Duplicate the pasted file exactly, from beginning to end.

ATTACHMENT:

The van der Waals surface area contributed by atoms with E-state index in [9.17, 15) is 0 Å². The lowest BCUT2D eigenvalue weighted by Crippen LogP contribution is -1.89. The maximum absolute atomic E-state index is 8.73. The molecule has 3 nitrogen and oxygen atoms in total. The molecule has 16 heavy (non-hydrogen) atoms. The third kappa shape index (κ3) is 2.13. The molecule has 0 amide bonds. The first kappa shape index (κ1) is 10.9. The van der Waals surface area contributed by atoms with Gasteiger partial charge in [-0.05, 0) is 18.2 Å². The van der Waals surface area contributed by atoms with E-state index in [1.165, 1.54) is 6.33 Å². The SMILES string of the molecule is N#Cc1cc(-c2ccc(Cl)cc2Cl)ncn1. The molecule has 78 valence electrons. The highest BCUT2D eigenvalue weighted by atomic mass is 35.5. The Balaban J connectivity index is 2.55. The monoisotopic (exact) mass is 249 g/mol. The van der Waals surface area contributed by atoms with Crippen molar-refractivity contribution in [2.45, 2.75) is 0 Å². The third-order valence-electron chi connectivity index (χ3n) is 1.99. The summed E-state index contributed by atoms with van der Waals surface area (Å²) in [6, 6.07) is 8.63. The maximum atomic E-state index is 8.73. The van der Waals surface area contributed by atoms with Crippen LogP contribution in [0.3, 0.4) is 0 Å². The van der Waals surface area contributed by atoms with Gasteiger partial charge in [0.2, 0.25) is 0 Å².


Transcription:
The van der Waals surface area contributed by atoms with E-state index in [9.17, 15) is 0 Å². The lowest BCUT2D eigenvalue weighted by Crippen LogP contribution is -1.89. The maximum absolute atomic E-state index is 8.73. The molecule has 3 nitrogen and oxygen atoms in total. The molecule has 16 heavy (non-hydrogen) atoms. The third kappa shape index (κ3) is 2.13. The molecule has 0 amide bonds. The first kappa shape index (κ1) is 10.9. The van der Waals surface area contributed by atoms with Gasteiger partial charge in [-0.05, 0) is 18.2 Å². The van der Waals surface area contributed by atoms with E-state index in [1.165, 1.54) is 6.33 Å². The SMILES string of the molecule is N#Cc1cc(-c2ccc(Cl)cc2Cl)ncn1. The molecule has 78 valence electrons. The highest BCUT2D eigenvalue weighted by atomic mass is 35.5. The Balaban J connectivity index is 2.55. The monoisotopic (exact) mass is 249 g/mol. The van der Waals surface area contributed by atoms with Crippen molar-refractivity contribution in [2.45, 2.75) is 0 Å². The third-order valence-electron chi connectivity index (χ3n) is 1.99. The summed E-state index contributed by atoms with van der Waals surface area (Å²) in [6, 6.07) is 8.63. The maximum atomic E-state index is 8.73. The van der Waals surface area contributed by atoms with Crippen LogP contribution in [0.3, 0.4) is 0 Å². The van der Waals surface area contributed by atoms with Gasteiger partial charge in [0.2, 0.25) is 0 Å².